Expanding the explored conditions to cover the remaining obesity-related comorbidities in different obese animals will complete the puzzle of both obesity-induced disease pathogenesis and the underlying mechanistic steps. Importantly, diseases such as cancer and COVID-19 include obesity among their risk factors (rather than causes) [26,114,115]. Therefore, an explorative comparison of obese animals that develop a disease such as cancer and the obese animals that do not could allow a better understanding of the mechanisms that convert a risk factor into a cause. This requires investigating key patterns of metabolism, physiology, gene expression and diet in both animal groups. This can, for instance, solve some mysteries beyond cancer, one of the leading causes of death [116,117] that is related to obesity. Among the emerging obesity-related research fields, microbiota has great potential for both understanding obesity pathogenesis and developing innovative therapeutic approaches [118]. Diet, an important factor in both obesity development and the building of obesity animal models, can modify the microbiota composition [119]. In addition, obese subjects have been reported to have a microbiota composition different from that seen in lean subjects [120]. Microbiota composition may modify the metabolism and energy balance of the host [67] via pathways suggested to either lead to obesity [67,120] or positively improve the metabolic profile [120]. Thus, scientists are exploring the use of fecal (microbiota) transplants as well as probiotics as therapies to improve obesity, among other diseases [121,122,123,124,125,126,127], through beneficially modifying microbiota composition. Importantly, we can also consider obese animals as models of dysbiosis since this microbiota composition change occurs naturally as a consequence of obesity.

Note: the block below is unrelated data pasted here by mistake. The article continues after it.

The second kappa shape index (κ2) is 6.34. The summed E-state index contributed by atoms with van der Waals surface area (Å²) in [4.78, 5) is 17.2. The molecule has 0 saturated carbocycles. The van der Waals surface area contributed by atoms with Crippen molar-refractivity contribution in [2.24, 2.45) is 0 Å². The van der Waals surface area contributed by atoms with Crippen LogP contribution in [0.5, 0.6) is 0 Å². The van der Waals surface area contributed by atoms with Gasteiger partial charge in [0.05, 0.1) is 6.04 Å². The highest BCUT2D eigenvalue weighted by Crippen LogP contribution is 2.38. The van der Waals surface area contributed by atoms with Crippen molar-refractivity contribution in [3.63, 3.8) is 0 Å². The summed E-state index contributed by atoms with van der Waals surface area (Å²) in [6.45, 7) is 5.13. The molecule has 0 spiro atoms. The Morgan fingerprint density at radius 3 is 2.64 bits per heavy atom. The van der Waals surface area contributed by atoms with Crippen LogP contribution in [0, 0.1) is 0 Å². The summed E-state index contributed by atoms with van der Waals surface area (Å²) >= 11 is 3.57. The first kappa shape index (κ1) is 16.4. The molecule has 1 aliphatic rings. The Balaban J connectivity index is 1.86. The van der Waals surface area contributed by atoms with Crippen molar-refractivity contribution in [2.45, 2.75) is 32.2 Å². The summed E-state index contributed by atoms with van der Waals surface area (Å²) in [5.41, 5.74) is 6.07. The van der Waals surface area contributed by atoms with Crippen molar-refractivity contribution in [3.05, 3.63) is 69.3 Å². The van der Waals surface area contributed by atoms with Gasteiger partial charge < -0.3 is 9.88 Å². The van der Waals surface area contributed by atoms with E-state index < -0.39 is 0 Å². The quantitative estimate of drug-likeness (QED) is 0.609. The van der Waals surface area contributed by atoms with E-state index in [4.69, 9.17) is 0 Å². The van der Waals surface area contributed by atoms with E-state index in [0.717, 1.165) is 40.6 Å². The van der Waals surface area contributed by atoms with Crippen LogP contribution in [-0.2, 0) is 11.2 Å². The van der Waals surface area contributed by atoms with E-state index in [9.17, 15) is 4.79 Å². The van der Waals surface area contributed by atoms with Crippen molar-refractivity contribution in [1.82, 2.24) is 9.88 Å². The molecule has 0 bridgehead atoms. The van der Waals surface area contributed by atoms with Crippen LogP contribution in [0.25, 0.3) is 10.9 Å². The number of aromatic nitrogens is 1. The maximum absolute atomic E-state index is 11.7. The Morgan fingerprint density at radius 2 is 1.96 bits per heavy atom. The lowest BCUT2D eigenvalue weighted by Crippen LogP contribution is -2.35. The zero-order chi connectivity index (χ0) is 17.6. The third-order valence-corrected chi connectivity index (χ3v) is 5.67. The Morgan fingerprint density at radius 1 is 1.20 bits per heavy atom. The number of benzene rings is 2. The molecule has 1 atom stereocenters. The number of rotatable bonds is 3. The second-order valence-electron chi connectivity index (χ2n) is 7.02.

These perspectives, presenting obese animals as models for a variety of diseases, could be extrapolated to other conditions that—like obesity—have multiple comorbidities such as diabetes [128,129,130,131]. Furthermore, obese animals can be used as starting models to build more complex models by inducing some disorders (such as infections) in obese animals and observing how a disease would evolve or how therapy efficacy would be affected in an obesity-induced environment compared to a nonobese environment. Such studied control groups would be both obese animals not suffering from that disease (or not receiving the treatment) and nonobese animals suffering from that same disease (or receiving the treatment). Such experimental design will allow us to explore obesity as well as the induced disease or the applied treatment as variables and investigate their interactions. For clinical (and preclinical aspects), the properties linking obesity to its related diseases, explored in obese animals, can be extrapolated to humans, within the known limits [132], during clinical studies. Obesity prevalence [133] is continuously increasing. Thus, the likelihood of having a patient that is simultaneously suffering from obesity and another disease increases accordingly, especially during these times of the COVID-19 epidemic [3]. Therefore, studies within this context, supported by the results obtained from obese animals, as described above, would allow researchers to build a library of data related to the patterns or specificities of obese patients within the context of pathologies. Importantly, we look forward to a new branch of medicine that deals with the diseases and care of obese patients, similar to geriatric medicine, which focuses on the elderly population.